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Machining firm says bye autos, hello solar

Inside a Samco Machinery machine shop, vice-president of operations Jaswinder Bhatti has to shout to make himself heard over the screech of steel grinding steel, as tooling for other machines, ones that will soon be spitting out racking components for solar panels, is being formed. He's talking about the re-hiring of workers laid off when the recession bit deep into the company's business.

"I'm starting to bring the night shift people back," he says. "We used to have a whole night shift, eight guys here. And I just hired back four more."

Roll-forming equipment, pre-punch presses and other industrial machines have been the firm's bedrock earners since the Toronto company was founded by Joe Repovs in 1972. But today the rebound is largely due to a new demand: solar energy.

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Three years ago, Mr. Bhatti accompanied Mr. Repovs to India. Mr. Repovs was searching for new opportunities there, including one that saw the firm win a major contract for roll-forming machinery that would produce parts for the famous Tata Nano car.

Despite that kind of impressive score, family-owned Samco was knocked for six when the recession hit its main customers, the plants making parts for the automotive and construction industries. Company sales plummeted, to $20-million from $30-million, in 2008, and down again to $17-million in 2009. Almost half of its employees had to be let go.

This year they are projecting sales of $20-million again, with 10 per cent of those due to solar, says David Pichard, vice-president of business development for Samco Solar. "I think we'll achieve $30-million next year and, in my opinion, 10 to 15 will come from solar," he said. Staff levels, meanwhile, have risen to 76 from a low of 63.

Behind those improving numbers is the deal Samco signed earlier this year with Maryland-based SunEdison, a subsidiary of MEMC Inc. and the largest maker of photovoltaic technology in the United States.

SunEdison, which already manages 102.7 megawatts of solar energy in North America, set its sights on Ontario when the province passed the Green Energy and Green Economy Act in 2009. The act encourages both companies and private citizens to install solar panels and feed the resulting electricity back into the power grid. The Ontario Power Authority will pay them anywhere from 44.3 to 80.2 cents per kilowatt hour, depending on the project.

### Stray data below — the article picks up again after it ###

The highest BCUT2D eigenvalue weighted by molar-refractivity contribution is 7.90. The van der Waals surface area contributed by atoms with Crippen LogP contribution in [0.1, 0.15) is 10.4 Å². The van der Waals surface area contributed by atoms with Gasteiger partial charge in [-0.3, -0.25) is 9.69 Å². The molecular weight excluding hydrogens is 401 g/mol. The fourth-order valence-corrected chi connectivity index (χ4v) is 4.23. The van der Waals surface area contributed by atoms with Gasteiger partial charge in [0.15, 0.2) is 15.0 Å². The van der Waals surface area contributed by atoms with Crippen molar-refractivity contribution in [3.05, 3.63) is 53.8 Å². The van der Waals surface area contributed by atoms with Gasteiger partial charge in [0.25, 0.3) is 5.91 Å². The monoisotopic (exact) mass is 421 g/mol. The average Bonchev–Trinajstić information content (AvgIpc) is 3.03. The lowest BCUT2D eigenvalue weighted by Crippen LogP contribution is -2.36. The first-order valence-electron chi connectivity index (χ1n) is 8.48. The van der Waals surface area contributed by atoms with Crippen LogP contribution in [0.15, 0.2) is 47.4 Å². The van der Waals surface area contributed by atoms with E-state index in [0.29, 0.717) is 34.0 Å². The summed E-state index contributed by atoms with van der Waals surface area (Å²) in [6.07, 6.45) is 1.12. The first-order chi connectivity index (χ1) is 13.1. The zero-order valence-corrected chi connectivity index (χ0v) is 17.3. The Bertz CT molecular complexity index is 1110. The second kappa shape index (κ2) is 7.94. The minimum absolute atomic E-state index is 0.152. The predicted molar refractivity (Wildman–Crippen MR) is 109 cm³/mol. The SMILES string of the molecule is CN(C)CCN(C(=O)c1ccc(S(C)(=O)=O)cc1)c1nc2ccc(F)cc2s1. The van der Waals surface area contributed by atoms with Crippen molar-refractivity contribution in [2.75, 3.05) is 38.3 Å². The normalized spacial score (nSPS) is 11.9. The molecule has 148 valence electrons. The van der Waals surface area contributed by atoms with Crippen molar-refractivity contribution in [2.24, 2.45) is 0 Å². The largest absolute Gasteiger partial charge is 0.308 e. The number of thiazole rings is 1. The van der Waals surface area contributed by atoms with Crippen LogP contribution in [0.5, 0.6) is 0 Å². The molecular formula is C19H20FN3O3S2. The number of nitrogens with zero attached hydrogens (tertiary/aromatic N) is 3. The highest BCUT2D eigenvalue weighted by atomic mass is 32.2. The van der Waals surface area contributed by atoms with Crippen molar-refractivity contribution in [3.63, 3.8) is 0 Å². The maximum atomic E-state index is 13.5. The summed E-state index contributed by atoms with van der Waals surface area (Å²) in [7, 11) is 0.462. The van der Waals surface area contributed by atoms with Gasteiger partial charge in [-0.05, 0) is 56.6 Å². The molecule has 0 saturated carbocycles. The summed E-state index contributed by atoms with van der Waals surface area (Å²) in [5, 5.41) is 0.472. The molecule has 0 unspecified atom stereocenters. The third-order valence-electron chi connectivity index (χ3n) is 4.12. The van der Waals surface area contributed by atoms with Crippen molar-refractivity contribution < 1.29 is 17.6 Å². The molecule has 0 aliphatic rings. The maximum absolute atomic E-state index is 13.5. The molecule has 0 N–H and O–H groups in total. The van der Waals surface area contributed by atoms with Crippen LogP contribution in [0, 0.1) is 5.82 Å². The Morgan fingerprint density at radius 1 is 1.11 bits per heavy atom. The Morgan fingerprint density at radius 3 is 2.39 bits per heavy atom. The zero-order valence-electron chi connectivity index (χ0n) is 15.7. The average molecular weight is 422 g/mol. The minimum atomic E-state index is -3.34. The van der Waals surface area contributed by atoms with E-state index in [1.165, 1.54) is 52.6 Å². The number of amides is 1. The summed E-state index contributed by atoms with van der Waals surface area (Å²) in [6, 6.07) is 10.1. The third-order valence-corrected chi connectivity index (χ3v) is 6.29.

The act's provisions, however, also come with domestic content requirements. By next March, 60 per cent of the solar equipment used in approved projects must be produced locally.

As a result, said Mr. Pichard, "you pretty much have to get your racking made in Ontario, because all the other components - silicon wafers and cells, for example - are not available and won't be for a long time."

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Samco got into the solar business thanks to its relationship with American Roll Form, an Ohio-based company with whom they have worked for more than 30 years. "They were approached by other solar companies," said Mr. Pichard, "and because there were customers of theirs wanting to come to Canada, after the green energy initiatives were announced, it was, 'don't look further. Here are the guys you're going to work with.'"

Samco invested about a million dollars in refurbishing part of its Scarborough plant to set up the racking line, and expects production to begin next month.

Mr. Pichard is also spending increasing amounts of time in Europe, looking for more business. While several countries there have already developed solar energy programs, the prices paid per kWh by electricity providers are starting to go down. That makes Ontario "a hot new market," he said, and opens the door to sales south of the border, in states like New Jersey, Connecticut and Massachusetts where power authorities are also offering incentives for renewable energy sources.

And as Ontario's coal-generated electricity - about 7 per cent of the total - is phased out by 2014, the demand for renewables is likely to keep growing.

The domestic-content rule "has already attracted billions of dollars of investment," said Kristopher Stevens, executive director of the Ontario Sustainable Energy Association, "and I think we're going to see a lot more. We're seeing a lot of manufacturers who are coming here, or are transforming what they used to produce, to produce technologies that support solar, wind, thermal and other things."

SunEdison, meanwhile, has already set up three solar parks in Ontario: one in Stone Mills, and two in Norfolk County, totalling 27.1 megawatts of solar energy capacity. It is planning to export racking to the United States, and has won OPA approval to install roof-mounted panels on commercial sites that will provide another five megawatts. That, said Mr. Pichard, "is a good amount of rooftops for the Ontario market.

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"That's why we're pleased to work with them," he added, "because they were very diligent and very professional in the way they address the project, and how they get projects approved. And they've done it all around the world. They know how to make it work."

For Mr. Bhatti, the new focus on working with solar technology companies is good news. "I love to hear about these contracts," he said. "I'd love to hear of more deals like that."

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